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In many recent publications and updates we have discussed the potential tariffs, impacts and how businesses should prepare for Brexit. This was based the UK leaving the EU by the previously extended deadline to 31 October 2019. Almost six months later and the only certainty is that the deadline has been extended to 31 January 2020. A recent Central Bank publication warned of the potential negative impacts which Brexit could have on the Agri-Food sector and how it remains the sector most exposed to the consequences of Brexit. The imposition of tariffs could make Agri-food trade uneconomic for Irish exporters. However, the UK remains only 60% self-sufficient in the production of food. The remaining 40% is met through imports. This deficiency remains a strong bargaining tool for Ireland.


At the Navigating Global Trade Conference organised by the Irish Farmers Journal and Grant Thornton, newly appointed EU Trade Commissioner, Phil Hogan, warned of the dangers of granting an extended period for negotiation for the UK and how strict timelines needed to be adhered to so as to remove the uncertainty that Brexit is causing for the Agri-Food sector. He also emphasised the EU’s commitment to Ireland as a member state and that there will be EU supports available in the event of a hard Brexit. He has continued to reiterate this point in the intervening period. Commissioner Hogan has warned that the greatest consequences of a hard Brexit will be felt by the UK.

One potential opportunity for the UK is through gene editing. This has been discussed in the Irish Farmers Journals most recent podcast. EU members are currently prohibited from gene editing. Gene editing involves making allowances for changes to a plant or animal to reach a desired product which would otherwise not be achievable through natural methods. As a member of the EU, Britain is currently restricted from the use of gene editing. Britain’s Department of Environment, Food and Rural Affairs has stated that this is an opportunity which would be considered in the future.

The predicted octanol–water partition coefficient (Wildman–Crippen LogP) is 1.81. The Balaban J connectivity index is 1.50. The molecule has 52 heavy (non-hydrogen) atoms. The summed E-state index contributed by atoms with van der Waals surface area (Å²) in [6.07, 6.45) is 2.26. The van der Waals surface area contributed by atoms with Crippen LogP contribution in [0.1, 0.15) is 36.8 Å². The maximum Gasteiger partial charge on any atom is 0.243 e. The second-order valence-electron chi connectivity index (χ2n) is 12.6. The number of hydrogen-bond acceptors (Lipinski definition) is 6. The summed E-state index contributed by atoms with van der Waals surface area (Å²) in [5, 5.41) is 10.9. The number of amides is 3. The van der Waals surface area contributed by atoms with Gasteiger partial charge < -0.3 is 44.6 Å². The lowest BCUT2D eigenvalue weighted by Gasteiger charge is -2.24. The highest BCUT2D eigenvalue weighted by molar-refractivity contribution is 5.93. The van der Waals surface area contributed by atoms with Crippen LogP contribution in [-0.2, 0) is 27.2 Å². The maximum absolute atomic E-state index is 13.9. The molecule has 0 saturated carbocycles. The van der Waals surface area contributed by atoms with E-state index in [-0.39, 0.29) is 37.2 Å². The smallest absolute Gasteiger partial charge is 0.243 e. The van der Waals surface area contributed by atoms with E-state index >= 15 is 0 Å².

From an Irish perspective preparation of a potential No Deal Brexit remains key. The EU remains committed to its member states and ensuring they continue to have a market for their goods and achieving a fair price. However, Irish businesses still need to be prepared for Britain crashing out of the EU on 31 January with no deal in place. There are five steps which businesses can take to ensure they are prepared for such a situation.

  1. Application for an Economic Operator Registration and Identification (EORI) number. This number will be a requirement for imports and exports after Brexit.
  2. Apply to HMRC to use transitional simplified procedures when importing into the UK. This will allow businesses to defer payment of customs duty and submissions of import declarations.
  3. Consider customs processes and how you will submit customs declarations.
  4. Determine your commodity code and the tariffs payable on your imports and exports.
  5. Consider whether customs reliefs or special procedures are available to help your business when Brexit eventually happens.

For further information, contact:

Conor Phelan -